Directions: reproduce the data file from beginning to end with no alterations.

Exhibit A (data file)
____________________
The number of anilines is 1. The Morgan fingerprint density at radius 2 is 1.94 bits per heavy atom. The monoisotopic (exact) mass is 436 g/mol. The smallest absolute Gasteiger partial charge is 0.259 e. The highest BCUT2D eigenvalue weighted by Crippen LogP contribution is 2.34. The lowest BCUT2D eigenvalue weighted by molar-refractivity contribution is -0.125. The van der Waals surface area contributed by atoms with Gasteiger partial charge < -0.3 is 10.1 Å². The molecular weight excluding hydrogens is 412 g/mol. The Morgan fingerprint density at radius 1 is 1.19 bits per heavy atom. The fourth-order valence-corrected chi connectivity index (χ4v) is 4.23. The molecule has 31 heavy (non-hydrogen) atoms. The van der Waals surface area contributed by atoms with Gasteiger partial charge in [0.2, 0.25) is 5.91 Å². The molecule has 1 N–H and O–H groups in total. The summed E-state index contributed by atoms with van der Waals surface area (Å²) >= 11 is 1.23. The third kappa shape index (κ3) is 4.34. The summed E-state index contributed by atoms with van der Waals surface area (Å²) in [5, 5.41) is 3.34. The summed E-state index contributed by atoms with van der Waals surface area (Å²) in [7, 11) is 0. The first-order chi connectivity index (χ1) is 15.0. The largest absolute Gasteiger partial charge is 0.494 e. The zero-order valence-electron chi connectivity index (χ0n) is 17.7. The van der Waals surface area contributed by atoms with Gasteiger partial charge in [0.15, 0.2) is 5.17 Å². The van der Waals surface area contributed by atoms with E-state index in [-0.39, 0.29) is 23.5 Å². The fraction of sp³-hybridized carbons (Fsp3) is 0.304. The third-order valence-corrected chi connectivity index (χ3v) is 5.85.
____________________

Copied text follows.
The number of anilines is 1. The Morgan fingerprint density at radius 2 is 1.94 bits per heavy atom. The monoisotopic (exact) mass is 436 g/mol. The smallest absolute Gasteiger partial charge is 0.259 e. The highest BCUT2D eigenvalue weighted by Crippen LogP contribution is 2.34. The lowest BCUT2D eigenvalue weighted by molar-refractivity contribution is -0.125. The van der Waals surface area contributed by atoms with Gasteiger partial charge < -0.3 is 10.1 Å². The molecular weight excluding hydrogens is 412 g/mol. The Morgan fingerprint density at radius 1 is 1.19 bits per heavy atom. The fourth-order valence-corrected chi connectivity index (χ4v) is 4.23. The molecule has 31 heavy (non-hydrogen) atoms. The van der Waals surface area contributed by atoms with Gasteiger partial charge in [0.2, 0.25) is 5.91 Å². The molecule has 1 N–H and O–H groups in total. The summed E-state index contributed by atoms with van der Waals surface area (Å²) >= 11 is 1.23. The third kappa shape index (κ3) is 4.34. The summed E-state index contributed by atoms with van der Waals surface area (Å²) in [5, 5.41) is 3.34. The summed E-state index contributed by atoms with van der Waals surface area (Å²) in [7, 11) is 0. The first-order chi connectivity index (χ1) is 15.0. The largest absolute Gasteiger partial charge is 0.494 e. The zero-order valence-electron chi connectivity index (χ0n) is 17.7. The van der Waals surface area contributed by atoms with Gasteiger partial charge in [0.15, 0.2) is 5.17 Å². The van der Waals surface area contributed by atoms with E-state index in [-0.39, 0.29) is 23.5 Å². The fraction of sp³-hybridized carbons (Fsp3) is 0.304. The third-order valence-corrected chi connectivity index (χ3v) is 5.85.